fit which that collection has conferred upon Yet horror screams from his discordant throat. the lovers of poetry. The character of Edwin, the Rise, sons of harmony, and hail the morn, minstrel (in which Beattie embodied his own early | While warbling larks on russet pinions float: feelings and poetical aspirations), is very finely Or seek at noon the woodland scene remote, drawn. The romantic seclusion of his youth, and Where the gray linnets carol from the hill, his ardour for knowledge, find a response in all o let them ne'er, with artificial note, young and generous minds; while the calm philo- | To please a tyrant, strain the little bill, Twill. sophy and reflection of the poet, interest the more But sing what Heaven inspires, and wander where they mature and experienced reader. The poem was Liberal, not lavish, is kind Nature's hand : left unfinished, and this is scarcely to be regretted. Nor was perfection made for man below. Beattie had not strength of pinion to keep long on Yet all her schemes with nicest art are planned, the wing in the same lofty region; and Edwin would Good counteracting ill. and gladness wo. have contracted some earthly taint in his descent. With gold and gems if Chilian mountains glow; Gray thought there was too much description in If bleak and barren Scotia's hills arise ; the first part of the Minstrel,' but who would ex- | There plague and poison, lust and rapine grow; change it for the philosophy of the second part? | Here peaceful are the vales, and pure the skies, The poet intended to have carried his hero into a And freedom fires the soul, and sparkles in the eyes. life of variety and action, but he certainly would Then grieve not thou, to whom the indulgent Muse , not have succeeded. As it is, when he finds it Vouchsafes a portion of celestial fire : necessary to continue Edwin beyond the “flowery | Nor blame the partial Fates, if they refuse path' of childhood, and to explore the shades of life, The imperial banquet and the rich attire. he calls in the aid of a hermit, who schools the young Know thine own worth, and reverence the lyre. enthusiast on virtue, knowledge, and the dignity of Wilt thou debase the heart which God refined ? man. The appearance of this sage is happily de- No; let thy heaven-taught soul to Ileaven aspire, scribed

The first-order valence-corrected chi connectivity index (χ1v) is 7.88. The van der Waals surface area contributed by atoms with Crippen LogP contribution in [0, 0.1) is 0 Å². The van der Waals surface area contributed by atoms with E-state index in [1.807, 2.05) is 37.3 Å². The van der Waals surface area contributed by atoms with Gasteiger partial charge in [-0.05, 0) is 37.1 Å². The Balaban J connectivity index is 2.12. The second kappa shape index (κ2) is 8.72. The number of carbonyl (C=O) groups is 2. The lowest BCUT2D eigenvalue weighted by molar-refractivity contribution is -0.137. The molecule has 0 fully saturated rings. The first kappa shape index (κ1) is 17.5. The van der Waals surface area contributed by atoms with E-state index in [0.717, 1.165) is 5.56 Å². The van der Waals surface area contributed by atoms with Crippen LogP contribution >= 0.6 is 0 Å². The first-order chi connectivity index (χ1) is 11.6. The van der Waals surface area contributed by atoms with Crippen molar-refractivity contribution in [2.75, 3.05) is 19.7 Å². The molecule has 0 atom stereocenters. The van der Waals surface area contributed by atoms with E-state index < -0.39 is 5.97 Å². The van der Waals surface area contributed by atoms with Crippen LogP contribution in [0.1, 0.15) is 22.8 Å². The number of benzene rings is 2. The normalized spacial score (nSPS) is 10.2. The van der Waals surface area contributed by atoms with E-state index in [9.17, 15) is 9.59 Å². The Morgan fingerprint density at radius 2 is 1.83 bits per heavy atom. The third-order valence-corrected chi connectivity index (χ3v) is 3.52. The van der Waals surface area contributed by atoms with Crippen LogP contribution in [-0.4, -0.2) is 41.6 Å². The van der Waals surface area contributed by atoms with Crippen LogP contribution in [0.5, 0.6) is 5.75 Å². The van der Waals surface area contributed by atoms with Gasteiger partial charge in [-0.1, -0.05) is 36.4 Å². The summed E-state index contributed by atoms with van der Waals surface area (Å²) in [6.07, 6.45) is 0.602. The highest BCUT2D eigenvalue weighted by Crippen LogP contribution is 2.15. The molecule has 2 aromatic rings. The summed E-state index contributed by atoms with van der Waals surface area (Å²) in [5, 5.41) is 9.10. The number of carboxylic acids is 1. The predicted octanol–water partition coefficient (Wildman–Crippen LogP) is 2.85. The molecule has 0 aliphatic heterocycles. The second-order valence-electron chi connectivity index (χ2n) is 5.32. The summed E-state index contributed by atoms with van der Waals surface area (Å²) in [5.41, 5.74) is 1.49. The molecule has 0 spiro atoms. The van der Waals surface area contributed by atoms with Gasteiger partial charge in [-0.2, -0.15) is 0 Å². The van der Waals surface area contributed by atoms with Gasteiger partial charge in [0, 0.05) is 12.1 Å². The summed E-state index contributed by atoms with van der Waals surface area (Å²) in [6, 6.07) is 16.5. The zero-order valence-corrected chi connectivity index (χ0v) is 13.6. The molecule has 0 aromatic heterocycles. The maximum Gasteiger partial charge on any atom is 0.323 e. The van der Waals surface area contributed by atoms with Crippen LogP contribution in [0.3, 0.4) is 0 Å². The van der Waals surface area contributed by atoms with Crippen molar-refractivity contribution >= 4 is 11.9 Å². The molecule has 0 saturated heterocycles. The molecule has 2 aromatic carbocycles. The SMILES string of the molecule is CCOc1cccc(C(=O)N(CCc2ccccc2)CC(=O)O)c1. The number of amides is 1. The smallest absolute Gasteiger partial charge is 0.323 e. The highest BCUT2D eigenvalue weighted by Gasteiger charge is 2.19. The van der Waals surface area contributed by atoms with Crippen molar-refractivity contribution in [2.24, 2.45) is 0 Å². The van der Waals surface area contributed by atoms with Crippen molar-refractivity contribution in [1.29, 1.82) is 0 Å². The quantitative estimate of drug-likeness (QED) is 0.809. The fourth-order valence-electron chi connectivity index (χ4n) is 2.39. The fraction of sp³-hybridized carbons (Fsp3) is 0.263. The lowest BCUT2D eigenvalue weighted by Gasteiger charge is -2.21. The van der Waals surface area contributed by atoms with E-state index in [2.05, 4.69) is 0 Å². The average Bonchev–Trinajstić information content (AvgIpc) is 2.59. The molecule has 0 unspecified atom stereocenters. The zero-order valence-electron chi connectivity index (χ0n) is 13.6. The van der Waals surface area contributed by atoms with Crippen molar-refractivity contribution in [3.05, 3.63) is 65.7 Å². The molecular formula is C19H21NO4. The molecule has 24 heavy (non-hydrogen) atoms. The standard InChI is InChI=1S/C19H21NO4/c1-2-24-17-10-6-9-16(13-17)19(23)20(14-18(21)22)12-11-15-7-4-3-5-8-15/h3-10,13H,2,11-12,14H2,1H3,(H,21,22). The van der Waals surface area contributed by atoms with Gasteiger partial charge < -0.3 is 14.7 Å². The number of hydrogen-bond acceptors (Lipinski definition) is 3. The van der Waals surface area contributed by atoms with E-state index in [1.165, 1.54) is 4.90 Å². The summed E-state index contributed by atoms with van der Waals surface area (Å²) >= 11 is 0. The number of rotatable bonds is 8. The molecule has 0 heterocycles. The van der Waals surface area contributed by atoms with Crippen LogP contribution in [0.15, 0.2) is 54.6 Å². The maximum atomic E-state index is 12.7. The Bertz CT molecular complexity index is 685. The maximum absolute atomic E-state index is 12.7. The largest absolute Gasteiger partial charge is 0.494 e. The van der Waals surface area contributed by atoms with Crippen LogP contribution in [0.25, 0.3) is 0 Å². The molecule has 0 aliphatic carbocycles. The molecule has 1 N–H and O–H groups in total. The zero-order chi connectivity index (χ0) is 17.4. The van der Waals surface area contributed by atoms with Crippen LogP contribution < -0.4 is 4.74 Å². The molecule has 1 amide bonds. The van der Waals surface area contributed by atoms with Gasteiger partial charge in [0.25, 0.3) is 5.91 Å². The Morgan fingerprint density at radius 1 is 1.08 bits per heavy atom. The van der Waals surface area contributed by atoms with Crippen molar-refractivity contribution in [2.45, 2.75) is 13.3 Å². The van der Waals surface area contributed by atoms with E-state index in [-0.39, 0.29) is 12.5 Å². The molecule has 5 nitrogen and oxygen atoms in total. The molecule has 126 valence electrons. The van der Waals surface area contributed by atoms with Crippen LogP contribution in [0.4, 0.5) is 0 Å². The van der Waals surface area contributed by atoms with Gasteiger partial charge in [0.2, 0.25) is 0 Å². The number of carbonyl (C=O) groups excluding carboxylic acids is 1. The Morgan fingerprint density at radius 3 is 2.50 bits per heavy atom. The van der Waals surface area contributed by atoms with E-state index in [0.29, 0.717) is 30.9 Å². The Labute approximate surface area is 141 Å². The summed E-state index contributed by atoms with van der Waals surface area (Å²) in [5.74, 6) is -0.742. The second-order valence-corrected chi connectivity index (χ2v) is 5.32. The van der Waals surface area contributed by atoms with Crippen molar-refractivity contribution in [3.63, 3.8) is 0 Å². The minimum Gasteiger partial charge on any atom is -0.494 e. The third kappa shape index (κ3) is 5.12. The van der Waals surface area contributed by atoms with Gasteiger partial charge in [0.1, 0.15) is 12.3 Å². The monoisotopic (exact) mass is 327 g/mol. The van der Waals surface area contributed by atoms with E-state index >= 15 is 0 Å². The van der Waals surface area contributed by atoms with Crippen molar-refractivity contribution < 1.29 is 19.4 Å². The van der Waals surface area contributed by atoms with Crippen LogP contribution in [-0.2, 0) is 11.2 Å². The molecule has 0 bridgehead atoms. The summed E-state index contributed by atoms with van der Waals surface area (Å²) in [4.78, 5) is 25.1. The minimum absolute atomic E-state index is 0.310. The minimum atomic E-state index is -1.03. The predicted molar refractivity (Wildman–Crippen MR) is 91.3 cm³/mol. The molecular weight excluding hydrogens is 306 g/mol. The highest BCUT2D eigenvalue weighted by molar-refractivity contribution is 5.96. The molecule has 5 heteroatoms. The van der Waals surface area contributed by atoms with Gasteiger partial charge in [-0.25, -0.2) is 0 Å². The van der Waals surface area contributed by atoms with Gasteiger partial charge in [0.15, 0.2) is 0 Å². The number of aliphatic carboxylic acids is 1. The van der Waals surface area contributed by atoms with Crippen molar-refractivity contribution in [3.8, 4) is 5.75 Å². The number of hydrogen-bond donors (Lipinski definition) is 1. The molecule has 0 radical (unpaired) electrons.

To fancy, freedom, harmony, resigned ; At early dawn the youth his journey took,
Ambition’s grovelling crew for ever left behind. And many a mountain passed and valley wide,
Canst thou forego the pure ethereal soul, Then reached the wild where, in a flowery nook, In each fine sense so exquisitely keen, And seated on a mossy stone, he spied
On the dull couch of Luxury to loll, An ancient man; his harp lay him beside.
Stung with disease, and stupified with spleen; A stag sprung from the pasture at his call,
Fain to implore the aid of Flattery's screen, And, kneeling, licked the withered hand that tied Even from thyself thy loathsome heart to hide A wreath of woodbine round his antlers tall,
(The mansion then no more of joy serene), And hung his lofty neck with many a floweret small. Where fear, distrust, malevolence abide,
And impotent desire, and disappointed pride ? [Opening of the Minstrel.]
O how canst thou renounce the boundless store Ah! who can tell how hard it is to climb